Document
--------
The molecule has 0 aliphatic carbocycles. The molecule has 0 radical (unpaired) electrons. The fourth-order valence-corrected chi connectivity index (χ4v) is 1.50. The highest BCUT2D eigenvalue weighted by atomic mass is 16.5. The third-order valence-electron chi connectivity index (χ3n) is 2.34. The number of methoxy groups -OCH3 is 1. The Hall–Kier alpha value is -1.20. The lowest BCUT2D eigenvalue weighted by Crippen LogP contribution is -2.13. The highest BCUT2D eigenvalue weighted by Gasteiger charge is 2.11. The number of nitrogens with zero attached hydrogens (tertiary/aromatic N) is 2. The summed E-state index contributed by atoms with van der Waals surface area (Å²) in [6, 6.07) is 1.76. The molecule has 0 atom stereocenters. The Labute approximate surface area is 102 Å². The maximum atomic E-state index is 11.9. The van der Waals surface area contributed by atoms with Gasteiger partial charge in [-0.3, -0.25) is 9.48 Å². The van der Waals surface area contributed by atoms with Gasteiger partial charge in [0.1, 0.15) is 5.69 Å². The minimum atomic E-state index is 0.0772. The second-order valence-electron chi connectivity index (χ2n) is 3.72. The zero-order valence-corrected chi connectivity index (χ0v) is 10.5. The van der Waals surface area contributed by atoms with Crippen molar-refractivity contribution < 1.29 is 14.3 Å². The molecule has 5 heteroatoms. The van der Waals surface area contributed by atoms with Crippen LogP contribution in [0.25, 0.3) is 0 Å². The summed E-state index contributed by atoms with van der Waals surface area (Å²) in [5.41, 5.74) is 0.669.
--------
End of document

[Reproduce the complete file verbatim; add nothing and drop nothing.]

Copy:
The molecule has 0 aliphatic carbocycles. The molecule has 0 radical (unpaired) electrons. The fourth-order valence-corrected chi connectivity index (χ4v) is 1.50. The highest BCUT2D eigenvalue weighted by atomic mass is 16.5. The third-order valence-electron chi connectivity index (χ3n) is 2.34. The number of methoxy groups -OCH3 is 1. The Hall–Kier alpha value is -1.20. The lowest BCUT2D eigenvalue weighted by Crippen LogP contribution is -2.13. The highest BCUT2D eigenvalue weighted by Gasteiger charge is 2.11. The number of nitrogens with zero attached hydrogens (tertiary/aromatic N) is 2. The summed E-state index contributed by atoms with van der Waals surface area (Å²) in [6, 6.07) is 1.76. The molecule has 0 atom stereocenters. The Labute approximate surface area is 102 Å². The maximum atomic E-state index is 11.9. The van der Waals surface area contributed by atoms with Gasteiger partial charge in [-0.3, -0.25) is 9.48 Å². The van der Waals surface area contributed by atoms with Gasteiger partial charge in [0.1, 0.15) is 5.69 Å². The minimum atomic E-state index is 0.0772. The second-order valence-electron chi connectivity index (χ2n) is 3.72. The zero-order valence-corrected chi connectivity index (χ0v) is 10.5. The van der Waals surface area contributed by atoms with Crippen molar-refractivity contribution < 1.29 is 14.3 Å². The molecule has 5 heteroatoms. The van der Waals surface area contributed by atoms with Crippen LogP contribution in [0.25, 0.3) is 0 Å². The summed E-state index contributed by atoms with van der Waals surface area (Å²) in [5.41, 5.74) is 0.669.